Hnath: Whenever I make a decision I always consider the things opposite to what I want. I feel the need to understand what everybody is potentially thinking or arguing. I want to attribute this to those years that I worked that law job, where one of the muscles I had to exercise was that whenever I was looking at a case, I couldn’t assess the case if I couldn’t understand all possible arguments. And ten years of everyday doing that definitely leaves a mark.
Rail: What I’d attach to that is: there is almost always a dramatic stake in terms of somebody always really trying to get something from somebody. Trying to get that divorce signed in A Doll’s House, Part 2—everybody has a strong philosophical argument forwarding the dramatic action.
Hnath: Yeah, and that’s the hard work, trying to bring those two things together. That’s the thing essential to storytelling: How to meld argument and dramatic stakes is not always obvious. And, it’s funny because last night I did something completely naughty: I started writing something new. I’m in the middle of it—I don’t have time to start something new! I started to make an argument in my head about something very hot, very controversial. Very perverse in the sense of taking on a point of view that is uncommon. I wrote this speech, and I thought, “This could be interesting, this could be a play.” So, I wrote the speech and when I got to the end of it, I thought, “Okay, where’s the turn? What is the thing this argument is being made in order to get?”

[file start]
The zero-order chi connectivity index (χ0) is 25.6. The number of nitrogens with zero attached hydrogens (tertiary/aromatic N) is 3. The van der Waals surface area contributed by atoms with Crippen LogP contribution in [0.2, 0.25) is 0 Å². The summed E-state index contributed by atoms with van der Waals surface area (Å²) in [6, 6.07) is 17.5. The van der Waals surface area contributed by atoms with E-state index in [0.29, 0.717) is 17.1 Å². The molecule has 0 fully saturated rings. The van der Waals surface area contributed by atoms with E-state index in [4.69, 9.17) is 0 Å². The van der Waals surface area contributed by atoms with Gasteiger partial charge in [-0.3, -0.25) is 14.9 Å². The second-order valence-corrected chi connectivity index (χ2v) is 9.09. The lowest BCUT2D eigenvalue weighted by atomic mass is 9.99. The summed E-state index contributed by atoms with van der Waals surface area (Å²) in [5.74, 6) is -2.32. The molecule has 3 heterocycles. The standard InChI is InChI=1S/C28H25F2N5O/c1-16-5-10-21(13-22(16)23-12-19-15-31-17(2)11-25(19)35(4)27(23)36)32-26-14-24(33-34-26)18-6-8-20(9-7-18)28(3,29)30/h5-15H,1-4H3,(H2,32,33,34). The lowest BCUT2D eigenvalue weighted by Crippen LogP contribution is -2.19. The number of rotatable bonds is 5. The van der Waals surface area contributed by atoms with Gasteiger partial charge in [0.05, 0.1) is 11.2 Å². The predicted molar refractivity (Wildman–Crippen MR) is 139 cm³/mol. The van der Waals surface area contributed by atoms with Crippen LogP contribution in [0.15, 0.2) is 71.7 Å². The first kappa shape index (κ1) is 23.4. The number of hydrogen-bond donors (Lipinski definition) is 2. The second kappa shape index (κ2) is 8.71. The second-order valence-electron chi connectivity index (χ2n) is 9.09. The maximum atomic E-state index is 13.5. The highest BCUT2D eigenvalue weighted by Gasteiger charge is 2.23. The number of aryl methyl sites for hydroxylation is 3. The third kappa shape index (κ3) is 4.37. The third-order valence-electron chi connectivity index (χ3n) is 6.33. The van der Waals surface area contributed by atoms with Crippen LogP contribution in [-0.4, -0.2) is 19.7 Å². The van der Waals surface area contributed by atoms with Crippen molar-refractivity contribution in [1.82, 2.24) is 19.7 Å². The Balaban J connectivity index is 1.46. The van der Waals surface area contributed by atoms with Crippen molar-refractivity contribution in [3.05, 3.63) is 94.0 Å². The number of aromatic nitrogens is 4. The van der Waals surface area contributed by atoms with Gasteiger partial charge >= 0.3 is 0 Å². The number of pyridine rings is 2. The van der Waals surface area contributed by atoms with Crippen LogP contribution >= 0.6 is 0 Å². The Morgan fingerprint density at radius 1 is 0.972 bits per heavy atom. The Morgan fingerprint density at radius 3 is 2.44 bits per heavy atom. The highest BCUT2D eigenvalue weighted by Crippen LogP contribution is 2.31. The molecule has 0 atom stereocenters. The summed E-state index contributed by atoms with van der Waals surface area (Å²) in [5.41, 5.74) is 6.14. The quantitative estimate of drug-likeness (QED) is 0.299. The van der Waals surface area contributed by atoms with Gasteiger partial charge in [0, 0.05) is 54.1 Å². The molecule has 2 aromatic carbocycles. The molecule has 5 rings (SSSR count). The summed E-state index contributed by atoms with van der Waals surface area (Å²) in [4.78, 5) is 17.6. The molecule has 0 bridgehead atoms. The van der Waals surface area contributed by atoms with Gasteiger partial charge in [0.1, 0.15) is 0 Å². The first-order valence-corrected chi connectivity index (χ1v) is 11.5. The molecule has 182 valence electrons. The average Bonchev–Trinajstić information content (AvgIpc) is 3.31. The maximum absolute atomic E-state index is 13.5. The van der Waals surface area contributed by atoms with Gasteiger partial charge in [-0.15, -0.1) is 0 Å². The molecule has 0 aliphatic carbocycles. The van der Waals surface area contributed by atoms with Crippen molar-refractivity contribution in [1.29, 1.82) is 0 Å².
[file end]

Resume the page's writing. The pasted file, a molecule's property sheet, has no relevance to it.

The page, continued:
Rail: Was it coming from a character?
Hnath: Yeah, it was coming from a character. It might be another horror play; I think it might be in that genre. The play I did at Humana [most recently] was a horror play.
Rail: Do you have any other plays in your back catalogue that you’re like: “Now is the time for this play!” or somebody was like: “Hey, what about this play”?